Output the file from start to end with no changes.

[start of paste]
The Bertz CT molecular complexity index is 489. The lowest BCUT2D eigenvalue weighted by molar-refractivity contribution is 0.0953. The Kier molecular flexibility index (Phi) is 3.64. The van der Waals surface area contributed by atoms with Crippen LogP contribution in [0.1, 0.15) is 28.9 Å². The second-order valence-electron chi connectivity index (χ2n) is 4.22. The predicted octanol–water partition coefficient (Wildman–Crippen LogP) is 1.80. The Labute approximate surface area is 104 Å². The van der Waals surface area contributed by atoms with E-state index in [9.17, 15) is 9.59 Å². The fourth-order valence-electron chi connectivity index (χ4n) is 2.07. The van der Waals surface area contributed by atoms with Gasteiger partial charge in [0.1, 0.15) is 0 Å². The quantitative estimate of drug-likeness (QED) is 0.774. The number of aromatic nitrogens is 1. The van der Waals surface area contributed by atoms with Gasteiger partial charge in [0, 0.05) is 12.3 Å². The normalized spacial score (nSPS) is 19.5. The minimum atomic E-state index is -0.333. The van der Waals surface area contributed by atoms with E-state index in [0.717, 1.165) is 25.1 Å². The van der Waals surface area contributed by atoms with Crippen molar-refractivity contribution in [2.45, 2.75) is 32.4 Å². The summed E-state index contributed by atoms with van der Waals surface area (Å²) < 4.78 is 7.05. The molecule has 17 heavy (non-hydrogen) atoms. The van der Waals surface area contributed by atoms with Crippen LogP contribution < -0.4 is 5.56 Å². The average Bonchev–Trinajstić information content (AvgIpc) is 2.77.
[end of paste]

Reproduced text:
The Bertz CT molecular complexity index is 489. The lowest BCUT2D eigenvalue weighted by molar-refractivity contribution is 0.0953. The Kier molecular flexibility index (Phi) is 3.64. The van der Waals surface area contributed by atoms with Crippen LogP contribution in [0.1, 0.15) is 28.9 Å². The second-order valence-electron chi connectivity index (χ2n) is 4.22. The predicted octanol–water partition coefficient (Wildman–Crippen LogP) is 1.80. The Labute approximate surface area is 104 Å². The van der Waals surface area contributed by atoms with E-state index in [9.17, 15) is 9.59 Å². The fourth-order valence-electron chi connectivity index (χ4n) is 2.07. The van der Waals surface area contributed by atoms with Gasteiger partial charge in [0.1, 0.15) is 0 Å². The quantitative estimate of drug-likeness (QED) is 0.774. The number of aromatic nitrogens is 1. The van der Waals surface area contributed by atoms with Gasteiger partial charge in [0, 0.05) is 12.3 Å². The normalized spacial score (nSPS) is 19.5. The minimum atomic E-state index is -0.333. The van der Waals surface area contributed by atoms with E-state index in [0.717, 1.165) is 25.1 Å². The van der Waals surface area contributed by atoms with Crippen molar-refractivity contribution in [2.45, 2.75) is 32.4 Å². The summed E-state index contributed by atoms with van der Waals surface area (Å²) < 4.78 is 7.05. The molecule has 17 heavy (non-hydrogen) atoms. The van der Waals surface area contributed by atoms with Crippen LogP contribution < -0.4 is 5.56 Å². The average Bonchev–Trinajstić information content (AvgIpc) is 2.77.